# The Three Questions...

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Interestingly, 4th grade common core math is overflowing with this type of bat and ball problem. Many are specifically that format. Others are just generally ambiguous, and require the student to have access to information that is not explicitly stated in the problem. My son's teacher's solution? Choose an interpretation, do the work and turn it in early. If you chose the wrong interpretation, she'll give it back for corrections along with the missing information.

Ok, so there is a "right" answer.

I don't get the turn it in early idea at all.

Wonder if they are screening for certain "mind-types" early in their "education?"

A...

Paranoia is a healthy state of mind...

and we all know the song...paranoia strikes deep...

The turn it in early idea was a reaction to parents' complaints. On Monday of each week, the students are given a word problem to solve, and the solution is due on Friday. One word problem, and the grade is weighted the same as a test grade. Now, the solution goes on for 3 pages because the student has to draw pictures and create models and write paragraphs of explanation, but that's not relevant to this discussion. Anyway, after so many complaints, the teacher announced that the students could turn the work in anytime before Friday and be allowed to make any needed corrections.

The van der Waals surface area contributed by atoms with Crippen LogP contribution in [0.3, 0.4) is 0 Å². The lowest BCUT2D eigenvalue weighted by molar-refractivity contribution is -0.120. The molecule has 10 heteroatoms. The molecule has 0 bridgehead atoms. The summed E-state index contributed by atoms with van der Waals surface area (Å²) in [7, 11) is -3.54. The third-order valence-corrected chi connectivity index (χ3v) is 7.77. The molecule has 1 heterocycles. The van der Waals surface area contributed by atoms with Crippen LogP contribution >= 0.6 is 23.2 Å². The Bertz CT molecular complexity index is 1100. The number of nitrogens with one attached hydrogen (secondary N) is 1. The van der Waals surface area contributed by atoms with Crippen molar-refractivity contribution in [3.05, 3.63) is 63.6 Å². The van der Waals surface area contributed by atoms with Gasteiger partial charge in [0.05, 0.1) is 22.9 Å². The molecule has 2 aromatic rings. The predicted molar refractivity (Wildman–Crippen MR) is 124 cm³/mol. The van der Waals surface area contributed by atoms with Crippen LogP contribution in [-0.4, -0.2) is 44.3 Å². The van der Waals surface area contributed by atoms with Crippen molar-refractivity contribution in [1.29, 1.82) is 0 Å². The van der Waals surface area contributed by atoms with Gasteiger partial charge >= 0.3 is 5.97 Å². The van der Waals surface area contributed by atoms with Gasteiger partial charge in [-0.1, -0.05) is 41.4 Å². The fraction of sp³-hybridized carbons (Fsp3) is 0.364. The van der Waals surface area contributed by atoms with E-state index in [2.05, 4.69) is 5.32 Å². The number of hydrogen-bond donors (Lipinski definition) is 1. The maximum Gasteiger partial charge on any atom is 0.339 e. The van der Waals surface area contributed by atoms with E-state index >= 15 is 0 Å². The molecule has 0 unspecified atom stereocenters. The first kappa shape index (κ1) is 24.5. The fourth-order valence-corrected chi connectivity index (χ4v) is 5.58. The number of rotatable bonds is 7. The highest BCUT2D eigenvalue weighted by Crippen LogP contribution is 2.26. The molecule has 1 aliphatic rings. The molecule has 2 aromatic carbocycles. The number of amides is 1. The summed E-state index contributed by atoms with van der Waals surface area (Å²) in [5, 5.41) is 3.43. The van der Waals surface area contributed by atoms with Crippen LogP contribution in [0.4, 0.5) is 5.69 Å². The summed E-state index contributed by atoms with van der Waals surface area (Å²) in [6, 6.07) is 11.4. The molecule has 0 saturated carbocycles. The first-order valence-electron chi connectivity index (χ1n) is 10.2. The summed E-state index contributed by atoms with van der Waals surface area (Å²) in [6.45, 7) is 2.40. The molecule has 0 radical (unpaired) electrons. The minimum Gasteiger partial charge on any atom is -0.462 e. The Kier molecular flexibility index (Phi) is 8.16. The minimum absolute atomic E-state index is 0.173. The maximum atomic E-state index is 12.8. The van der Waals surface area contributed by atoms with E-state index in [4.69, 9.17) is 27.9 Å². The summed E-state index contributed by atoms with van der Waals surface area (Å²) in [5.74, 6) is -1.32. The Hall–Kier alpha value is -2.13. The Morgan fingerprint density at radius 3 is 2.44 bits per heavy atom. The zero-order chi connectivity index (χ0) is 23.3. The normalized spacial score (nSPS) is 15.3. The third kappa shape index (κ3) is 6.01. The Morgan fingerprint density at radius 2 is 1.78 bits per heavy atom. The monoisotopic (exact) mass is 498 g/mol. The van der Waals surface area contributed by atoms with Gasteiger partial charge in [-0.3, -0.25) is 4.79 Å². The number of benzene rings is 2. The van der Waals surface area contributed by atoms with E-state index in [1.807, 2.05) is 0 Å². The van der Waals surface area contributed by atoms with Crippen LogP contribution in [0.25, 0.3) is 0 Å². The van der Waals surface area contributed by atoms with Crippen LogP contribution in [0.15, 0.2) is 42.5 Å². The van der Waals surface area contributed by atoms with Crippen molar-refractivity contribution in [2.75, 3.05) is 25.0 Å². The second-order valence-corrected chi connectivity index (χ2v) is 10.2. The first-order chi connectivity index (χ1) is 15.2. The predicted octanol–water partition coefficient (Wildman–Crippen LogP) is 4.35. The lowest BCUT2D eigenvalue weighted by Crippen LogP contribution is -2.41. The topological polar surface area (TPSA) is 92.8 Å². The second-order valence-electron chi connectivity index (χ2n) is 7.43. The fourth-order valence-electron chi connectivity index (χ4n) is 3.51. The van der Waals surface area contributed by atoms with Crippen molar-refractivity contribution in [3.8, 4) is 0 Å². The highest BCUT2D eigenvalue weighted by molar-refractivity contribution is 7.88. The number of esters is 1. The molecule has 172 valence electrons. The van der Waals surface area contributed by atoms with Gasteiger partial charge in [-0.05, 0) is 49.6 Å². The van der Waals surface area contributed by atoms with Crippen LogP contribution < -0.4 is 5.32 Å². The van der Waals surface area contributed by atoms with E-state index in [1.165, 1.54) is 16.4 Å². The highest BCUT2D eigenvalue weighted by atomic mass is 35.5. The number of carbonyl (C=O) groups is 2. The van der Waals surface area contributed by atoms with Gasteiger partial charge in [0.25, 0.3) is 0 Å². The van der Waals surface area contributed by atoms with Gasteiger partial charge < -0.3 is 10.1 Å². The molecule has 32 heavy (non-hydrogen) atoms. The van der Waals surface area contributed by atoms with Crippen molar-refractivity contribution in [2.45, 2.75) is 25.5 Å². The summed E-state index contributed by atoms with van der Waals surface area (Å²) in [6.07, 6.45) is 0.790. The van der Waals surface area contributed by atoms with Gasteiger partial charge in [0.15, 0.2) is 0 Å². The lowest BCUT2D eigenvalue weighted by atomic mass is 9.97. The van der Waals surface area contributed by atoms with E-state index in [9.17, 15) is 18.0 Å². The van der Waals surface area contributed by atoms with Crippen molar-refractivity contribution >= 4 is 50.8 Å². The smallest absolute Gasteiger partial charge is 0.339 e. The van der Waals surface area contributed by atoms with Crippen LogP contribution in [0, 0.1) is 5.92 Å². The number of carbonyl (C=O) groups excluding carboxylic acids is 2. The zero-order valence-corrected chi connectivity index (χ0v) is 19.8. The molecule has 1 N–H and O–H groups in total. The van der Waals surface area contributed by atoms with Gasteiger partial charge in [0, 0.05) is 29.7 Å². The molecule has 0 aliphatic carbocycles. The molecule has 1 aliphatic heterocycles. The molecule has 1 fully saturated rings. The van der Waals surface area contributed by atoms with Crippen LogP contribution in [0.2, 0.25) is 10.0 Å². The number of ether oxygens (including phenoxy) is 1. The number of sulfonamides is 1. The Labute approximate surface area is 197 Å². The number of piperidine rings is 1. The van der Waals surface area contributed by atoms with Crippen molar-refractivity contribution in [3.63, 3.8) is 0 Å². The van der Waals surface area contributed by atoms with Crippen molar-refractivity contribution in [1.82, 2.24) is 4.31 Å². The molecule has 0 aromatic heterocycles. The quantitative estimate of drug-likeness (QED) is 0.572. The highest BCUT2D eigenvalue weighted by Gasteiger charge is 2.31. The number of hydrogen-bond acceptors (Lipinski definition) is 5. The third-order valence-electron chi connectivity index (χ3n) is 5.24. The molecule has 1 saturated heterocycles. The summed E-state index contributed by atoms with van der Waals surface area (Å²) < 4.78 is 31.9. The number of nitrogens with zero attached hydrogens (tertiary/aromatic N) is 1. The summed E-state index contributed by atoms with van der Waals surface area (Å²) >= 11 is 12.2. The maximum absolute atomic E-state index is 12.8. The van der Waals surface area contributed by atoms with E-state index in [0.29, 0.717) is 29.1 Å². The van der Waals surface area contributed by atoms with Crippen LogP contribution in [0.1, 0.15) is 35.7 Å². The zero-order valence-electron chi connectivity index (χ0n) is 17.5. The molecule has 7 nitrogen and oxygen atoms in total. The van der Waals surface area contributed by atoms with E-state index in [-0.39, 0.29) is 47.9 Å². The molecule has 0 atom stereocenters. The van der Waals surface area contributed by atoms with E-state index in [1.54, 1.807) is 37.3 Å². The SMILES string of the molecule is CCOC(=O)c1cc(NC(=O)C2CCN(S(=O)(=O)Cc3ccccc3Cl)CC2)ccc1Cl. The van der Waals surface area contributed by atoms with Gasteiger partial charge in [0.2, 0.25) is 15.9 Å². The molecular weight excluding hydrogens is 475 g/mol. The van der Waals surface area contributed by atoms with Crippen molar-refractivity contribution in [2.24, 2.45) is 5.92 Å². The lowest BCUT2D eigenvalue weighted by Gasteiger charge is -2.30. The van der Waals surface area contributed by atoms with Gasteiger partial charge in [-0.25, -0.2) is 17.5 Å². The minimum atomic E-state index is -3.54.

I don't think there's anything more nefarious going on than a school trying to save face after making a stupid decision. (My son attends a small private school, so I am less distrustful than if he were in public school.)

Understood.

It is interactive and given a decent teacher, it can be made to work to discipline the mind.

Thanks D.

A...

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Please. None of the questions are even slightly ambiguous and all have a right answer. Totally about reading comprehension. Pure mental laziness to jump to a conclusion without reading the questions. An illustration of thinking being volitional. This puts all of the complicated convoluted philosophical discussions here in a new light. As in, if you can screw this up, how much else is bullshit?

To be clear, I don't necessarily think the bat and ball problem is ambiguous, and I agree that reading comprehension plays a big role there. I meant only to note that the particular format used in that problem is seen often in my son's 4th grade common core-based math which also includes many other formats that, indeed, are ambiguous.